***Note Spoilers ahead***
Despite being a fan of faerytales told by Walt Disney, I also enjoy other forms of storytelling using poems, folklore, and fables. Fables are a form of storytelling with a hidden moral for lesson for the reader to learn. Jacob and William Grimm wrote many fables that were later used as the inspiration or adaption of Walt Disney’s stories.
The Brothers’ Grimm typically use fantasy creatures in their stories to tell trials the protagonist must endure that are relatable to this day. The Fisherman and his Wife explores the idea of greed. They want the reader to learn the value of appreciating what we have in life and not trying to accumulate too much wealth or material items.
The Fisherman and his Wife, tells the tale of a fisherman who stumbles upon a golden flounder while fishing for food to feed him and his wife. The flounder tells the poor fisherman that he is an enchanted prince and begs to be set free. The fisherman agrees and returns to his wife empty handed but shares the story of the magical fish when asked why he released it back to sea.
The wife, tired of living in their shack, thinks her husband ought to be granted a wish for sparing the prince’s life. The husband reliantly returns to a muddled sea when it was once clear. He makes up a rhyme to summon the fish and says his wife wishes for a cottage. The flounder tells the fisherman to go home and the wish will be granted.
He goes home to find his wife standing out a cottage taking in their new home and land. The fisherman seems content with their new home, but the wife wants more. She insists that if the flounder could grant them one wish surely it could grant them more. Her husband tries to plead with her and get her to be content with what they have, yet each time he is sent to ask for something else.
The fisherman notices that with each wish, the sea becomes more turbulent and begins to storm. It isn’t after that the wife asks to become God wanting to control the sun and moon that the flounder tells the fisherman, to go home, she is living in her shack once more, and with that the sea becomes clear and calm again.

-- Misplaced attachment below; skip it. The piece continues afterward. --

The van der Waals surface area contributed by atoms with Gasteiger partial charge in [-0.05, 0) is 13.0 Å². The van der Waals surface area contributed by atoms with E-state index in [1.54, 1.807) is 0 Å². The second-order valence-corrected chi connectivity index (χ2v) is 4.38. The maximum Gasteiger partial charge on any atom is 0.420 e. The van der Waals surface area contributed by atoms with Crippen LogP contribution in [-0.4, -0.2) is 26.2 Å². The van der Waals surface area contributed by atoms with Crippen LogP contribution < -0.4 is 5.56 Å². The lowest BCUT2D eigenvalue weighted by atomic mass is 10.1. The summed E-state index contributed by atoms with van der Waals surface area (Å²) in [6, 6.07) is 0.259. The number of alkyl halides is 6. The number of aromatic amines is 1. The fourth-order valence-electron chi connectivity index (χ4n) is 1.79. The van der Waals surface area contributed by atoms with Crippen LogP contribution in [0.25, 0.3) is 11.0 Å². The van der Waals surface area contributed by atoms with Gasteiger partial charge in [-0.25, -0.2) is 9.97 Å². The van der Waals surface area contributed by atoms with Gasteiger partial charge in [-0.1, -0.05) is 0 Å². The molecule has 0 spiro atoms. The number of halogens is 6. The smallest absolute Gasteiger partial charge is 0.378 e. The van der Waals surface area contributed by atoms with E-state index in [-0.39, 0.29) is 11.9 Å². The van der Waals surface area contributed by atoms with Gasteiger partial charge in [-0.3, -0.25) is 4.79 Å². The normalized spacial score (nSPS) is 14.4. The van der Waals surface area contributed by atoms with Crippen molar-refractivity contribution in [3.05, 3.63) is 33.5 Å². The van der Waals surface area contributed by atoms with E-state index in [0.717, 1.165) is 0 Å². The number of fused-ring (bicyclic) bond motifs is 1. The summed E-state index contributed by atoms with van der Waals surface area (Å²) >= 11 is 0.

The Brothers’ Grimm are trying to tell the reader that they should value the things they are given in life, and that material wealth cannot grant contentment. Each time the flounder grants the wife’s wife, she fails to seem happy or content, hence asking for something grander until thinking she should be equal to God.
The husband on the other hand, seems content with his standing in life and wonders why his wife can’t be happy with what they are given. After each wish she says isn’t their new accumulation of wealth grand, and he agrees but fails to understand why they needed it in the first place. In fact, at the end when they are stripped of their wealth the husband does not complain nor get angry at the fish.
I can understand why the wife would expect her husband to receive a reward for doing a good deed. It is rare that others will do a favor for others out of the kindness of their heart and not for the sake of being rewarded for it. I think it was fair of the flounder to take their wealth away if the wife couldn’t be grateful for what they did have.
Furthermore, we should appreciate the things we have in life, since there are those that are not as fortunate. Trying to obtain wealth cannot offer you happiness in exchange. Material possessions can only offer you joy for a short period of time before you realize it is not enough. Bringing oneself joy can be attained by paying it forward and enriching the lives of others.